I just uploaded a new installment and I don't want you to miss it.

Please excuse the inconvenience. If you're having any problems let me know and I'll try to help.

Wednesday, June 2, 2010

Op Art--Waldport Report

For next few months I will be covering art movements. My first is Op Art, one of my favorites. Defined, it is art that plays tricks with optical illusions, thus Optical art. Although many op artists are painters, you can find the art expressed in sculpture and design.

Victor Vasarely, (1906-1992) is considered the father of Op Art and the piece listed below, entitled Zebra (1937), demonstrates why.

Op Art creates movement like no other. I love how the artist creates an image that moves without moving. Here's another by another great, Bridget Riley (1931--). This one is entitled Movement in Squares (1961).

And last but not least, here's a cartoon from Heini Scheffler, "Halt the Thief."

If you think Op Art is easy to create, watch this video on YouTube to see how hard it is:

Report on Waldport: Memorial Day Weekend
Our weekend at Waldport was so much fun. I believe it was the best one ever. And it didn't rain for two days!!! Yes, we were in Oregon. Here are some pictures of the students at work and the paintings they created.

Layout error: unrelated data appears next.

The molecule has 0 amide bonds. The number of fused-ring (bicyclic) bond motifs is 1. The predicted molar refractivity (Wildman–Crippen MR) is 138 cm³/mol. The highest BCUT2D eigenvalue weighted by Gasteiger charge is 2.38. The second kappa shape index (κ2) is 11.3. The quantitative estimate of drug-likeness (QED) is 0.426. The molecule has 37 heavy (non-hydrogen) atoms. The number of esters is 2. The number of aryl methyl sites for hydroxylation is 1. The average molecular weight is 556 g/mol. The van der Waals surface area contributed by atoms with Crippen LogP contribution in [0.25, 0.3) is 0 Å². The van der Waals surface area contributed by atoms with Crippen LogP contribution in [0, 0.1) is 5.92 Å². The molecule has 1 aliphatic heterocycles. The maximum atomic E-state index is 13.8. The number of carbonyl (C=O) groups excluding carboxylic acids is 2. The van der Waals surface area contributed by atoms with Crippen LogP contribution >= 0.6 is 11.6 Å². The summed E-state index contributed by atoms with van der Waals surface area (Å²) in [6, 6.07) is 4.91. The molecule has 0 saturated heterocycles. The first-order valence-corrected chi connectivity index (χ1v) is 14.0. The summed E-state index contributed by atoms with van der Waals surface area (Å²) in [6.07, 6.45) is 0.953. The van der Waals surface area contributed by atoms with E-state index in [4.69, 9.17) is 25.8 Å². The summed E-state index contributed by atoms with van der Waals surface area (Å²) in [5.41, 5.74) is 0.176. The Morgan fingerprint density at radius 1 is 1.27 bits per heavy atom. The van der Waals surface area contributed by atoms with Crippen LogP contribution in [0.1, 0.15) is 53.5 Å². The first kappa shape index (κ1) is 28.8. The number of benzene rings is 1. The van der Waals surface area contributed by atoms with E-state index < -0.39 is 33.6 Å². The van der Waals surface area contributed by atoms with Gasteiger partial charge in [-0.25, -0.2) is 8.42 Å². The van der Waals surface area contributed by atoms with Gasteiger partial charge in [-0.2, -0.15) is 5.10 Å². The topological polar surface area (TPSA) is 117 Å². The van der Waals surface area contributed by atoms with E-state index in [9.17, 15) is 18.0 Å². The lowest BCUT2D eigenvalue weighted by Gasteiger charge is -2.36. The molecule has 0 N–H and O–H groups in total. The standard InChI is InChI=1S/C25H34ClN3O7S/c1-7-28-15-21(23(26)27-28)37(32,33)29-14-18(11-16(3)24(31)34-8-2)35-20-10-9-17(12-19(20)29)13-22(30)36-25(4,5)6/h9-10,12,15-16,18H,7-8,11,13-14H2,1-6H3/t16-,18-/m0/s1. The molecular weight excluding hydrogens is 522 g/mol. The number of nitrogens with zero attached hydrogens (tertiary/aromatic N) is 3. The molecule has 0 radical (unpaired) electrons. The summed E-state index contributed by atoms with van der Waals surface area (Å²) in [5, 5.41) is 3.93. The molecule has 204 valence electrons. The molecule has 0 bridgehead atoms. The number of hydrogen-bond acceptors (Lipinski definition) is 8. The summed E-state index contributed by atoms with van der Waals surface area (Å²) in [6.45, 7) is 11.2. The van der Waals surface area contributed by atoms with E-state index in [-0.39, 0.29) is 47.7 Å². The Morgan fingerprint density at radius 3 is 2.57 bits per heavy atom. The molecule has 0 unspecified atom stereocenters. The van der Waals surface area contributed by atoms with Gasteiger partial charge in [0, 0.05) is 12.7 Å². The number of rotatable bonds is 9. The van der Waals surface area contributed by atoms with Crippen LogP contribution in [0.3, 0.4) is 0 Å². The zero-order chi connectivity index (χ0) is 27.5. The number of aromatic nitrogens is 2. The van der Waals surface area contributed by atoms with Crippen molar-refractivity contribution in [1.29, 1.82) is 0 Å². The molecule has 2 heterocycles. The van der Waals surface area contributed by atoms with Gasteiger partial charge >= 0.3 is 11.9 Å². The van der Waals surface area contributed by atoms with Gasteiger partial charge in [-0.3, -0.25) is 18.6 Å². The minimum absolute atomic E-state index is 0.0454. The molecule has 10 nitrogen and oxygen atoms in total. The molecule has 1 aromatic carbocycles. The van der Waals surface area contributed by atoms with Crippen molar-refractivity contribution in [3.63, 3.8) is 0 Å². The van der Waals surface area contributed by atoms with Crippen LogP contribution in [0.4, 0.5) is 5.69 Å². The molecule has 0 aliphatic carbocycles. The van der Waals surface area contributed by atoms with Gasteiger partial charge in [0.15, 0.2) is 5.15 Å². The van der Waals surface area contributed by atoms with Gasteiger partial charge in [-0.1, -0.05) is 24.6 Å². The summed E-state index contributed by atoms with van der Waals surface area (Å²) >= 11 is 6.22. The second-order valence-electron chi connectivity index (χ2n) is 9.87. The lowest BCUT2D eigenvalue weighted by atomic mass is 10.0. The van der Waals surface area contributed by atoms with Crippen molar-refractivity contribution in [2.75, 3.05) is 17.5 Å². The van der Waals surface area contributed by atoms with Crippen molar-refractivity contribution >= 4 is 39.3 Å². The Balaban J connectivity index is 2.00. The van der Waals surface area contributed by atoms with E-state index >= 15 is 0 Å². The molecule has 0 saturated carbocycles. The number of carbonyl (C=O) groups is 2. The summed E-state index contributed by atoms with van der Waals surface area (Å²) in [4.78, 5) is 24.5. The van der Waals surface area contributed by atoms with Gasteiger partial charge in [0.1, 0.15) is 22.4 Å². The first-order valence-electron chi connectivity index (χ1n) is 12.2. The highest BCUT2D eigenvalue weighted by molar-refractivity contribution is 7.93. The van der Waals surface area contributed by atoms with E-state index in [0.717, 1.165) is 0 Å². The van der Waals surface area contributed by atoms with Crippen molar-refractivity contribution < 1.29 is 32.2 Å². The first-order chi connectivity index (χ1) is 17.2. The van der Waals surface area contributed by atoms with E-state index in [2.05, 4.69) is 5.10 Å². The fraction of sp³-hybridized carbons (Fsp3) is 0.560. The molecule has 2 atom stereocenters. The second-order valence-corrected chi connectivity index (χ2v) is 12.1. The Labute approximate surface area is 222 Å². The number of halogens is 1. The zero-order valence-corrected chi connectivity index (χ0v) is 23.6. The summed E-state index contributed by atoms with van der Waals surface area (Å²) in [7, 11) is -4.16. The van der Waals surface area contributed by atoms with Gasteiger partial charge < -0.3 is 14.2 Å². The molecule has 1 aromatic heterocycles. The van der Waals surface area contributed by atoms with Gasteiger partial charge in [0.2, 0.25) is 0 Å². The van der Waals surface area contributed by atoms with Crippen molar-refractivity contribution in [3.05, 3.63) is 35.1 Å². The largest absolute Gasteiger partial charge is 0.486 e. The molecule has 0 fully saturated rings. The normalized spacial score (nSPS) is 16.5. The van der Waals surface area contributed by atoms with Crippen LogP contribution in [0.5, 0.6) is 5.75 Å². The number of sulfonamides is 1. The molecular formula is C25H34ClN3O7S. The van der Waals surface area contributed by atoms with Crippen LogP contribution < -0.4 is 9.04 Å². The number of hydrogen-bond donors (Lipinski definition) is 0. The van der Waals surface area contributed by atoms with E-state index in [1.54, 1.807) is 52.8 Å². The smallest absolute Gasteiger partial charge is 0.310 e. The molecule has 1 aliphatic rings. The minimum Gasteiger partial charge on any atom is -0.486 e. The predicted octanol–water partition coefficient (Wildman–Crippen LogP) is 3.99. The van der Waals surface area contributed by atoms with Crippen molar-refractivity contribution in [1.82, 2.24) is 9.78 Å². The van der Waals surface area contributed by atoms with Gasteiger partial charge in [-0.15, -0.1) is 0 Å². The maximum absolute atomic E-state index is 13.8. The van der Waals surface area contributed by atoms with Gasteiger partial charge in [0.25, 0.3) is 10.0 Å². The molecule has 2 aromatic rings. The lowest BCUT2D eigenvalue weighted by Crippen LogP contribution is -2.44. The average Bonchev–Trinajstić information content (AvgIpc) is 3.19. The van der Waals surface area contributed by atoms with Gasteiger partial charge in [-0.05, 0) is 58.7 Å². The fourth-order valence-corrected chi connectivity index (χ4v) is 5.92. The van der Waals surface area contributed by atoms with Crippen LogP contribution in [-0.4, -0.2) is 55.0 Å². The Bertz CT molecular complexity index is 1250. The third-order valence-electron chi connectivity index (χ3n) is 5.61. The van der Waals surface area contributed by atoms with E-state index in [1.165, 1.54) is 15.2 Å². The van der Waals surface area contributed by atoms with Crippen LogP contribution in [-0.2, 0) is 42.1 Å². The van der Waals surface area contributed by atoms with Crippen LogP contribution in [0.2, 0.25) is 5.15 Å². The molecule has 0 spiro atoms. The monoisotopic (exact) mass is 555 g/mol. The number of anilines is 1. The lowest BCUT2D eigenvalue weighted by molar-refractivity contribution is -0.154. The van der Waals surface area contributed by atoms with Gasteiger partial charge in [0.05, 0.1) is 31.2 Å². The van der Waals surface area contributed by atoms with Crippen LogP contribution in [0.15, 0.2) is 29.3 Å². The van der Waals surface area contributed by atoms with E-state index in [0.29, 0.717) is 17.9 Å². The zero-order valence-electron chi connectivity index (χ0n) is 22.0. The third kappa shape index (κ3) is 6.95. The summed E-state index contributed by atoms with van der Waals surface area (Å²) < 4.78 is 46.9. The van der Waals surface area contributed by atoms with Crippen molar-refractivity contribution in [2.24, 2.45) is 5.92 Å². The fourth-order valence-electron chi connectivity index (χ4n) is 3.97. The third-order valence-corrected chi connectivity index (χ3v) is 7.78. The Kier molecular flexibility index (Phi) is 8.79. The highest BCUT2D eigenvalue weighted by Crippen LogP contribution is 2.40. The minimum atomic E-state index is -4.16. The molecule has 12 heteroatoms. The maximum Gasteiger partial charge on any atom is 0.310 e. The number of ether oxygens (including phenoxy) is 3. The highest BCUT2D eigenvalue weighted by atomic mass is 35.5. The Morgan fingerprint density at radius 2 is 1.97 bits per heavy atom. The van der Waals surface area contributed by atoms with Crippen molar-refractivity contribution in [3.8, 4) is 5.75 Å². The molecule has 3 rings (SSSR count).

Until next month!

Tuesday, April 27, 2010

May 2010--Drawing & Painting in Plein Air

Someday we will have nice weather again (please!), so I'd like to talk about what to take with you when painting or drawing outdoors--or en plein air (the French way of saying "in open air").

To begin, it's important to think of traveling light. One of the biggest mistakes I made when first going outdoors to paint was that I  thought I had to bring everything. I quickly learned that a lot of stuff becomes a big burden when you're hiking through a park or city street, and it's also unnecessary. I brought things I just didn't need.

If you plan on just drawing, a simple sketchbook and pencil will do. Mechanical pencils are great as you don't have to worry about sharpening a point or go searching for an eraser. If you want to be more elaborate in your drawing, you can always add a permanent pen, some watercolors and a waterbrush. My kit shown below can fit into any purse or small satchel. I would also suggest taking a small camera--to capture the scenery you can't draw right then and there.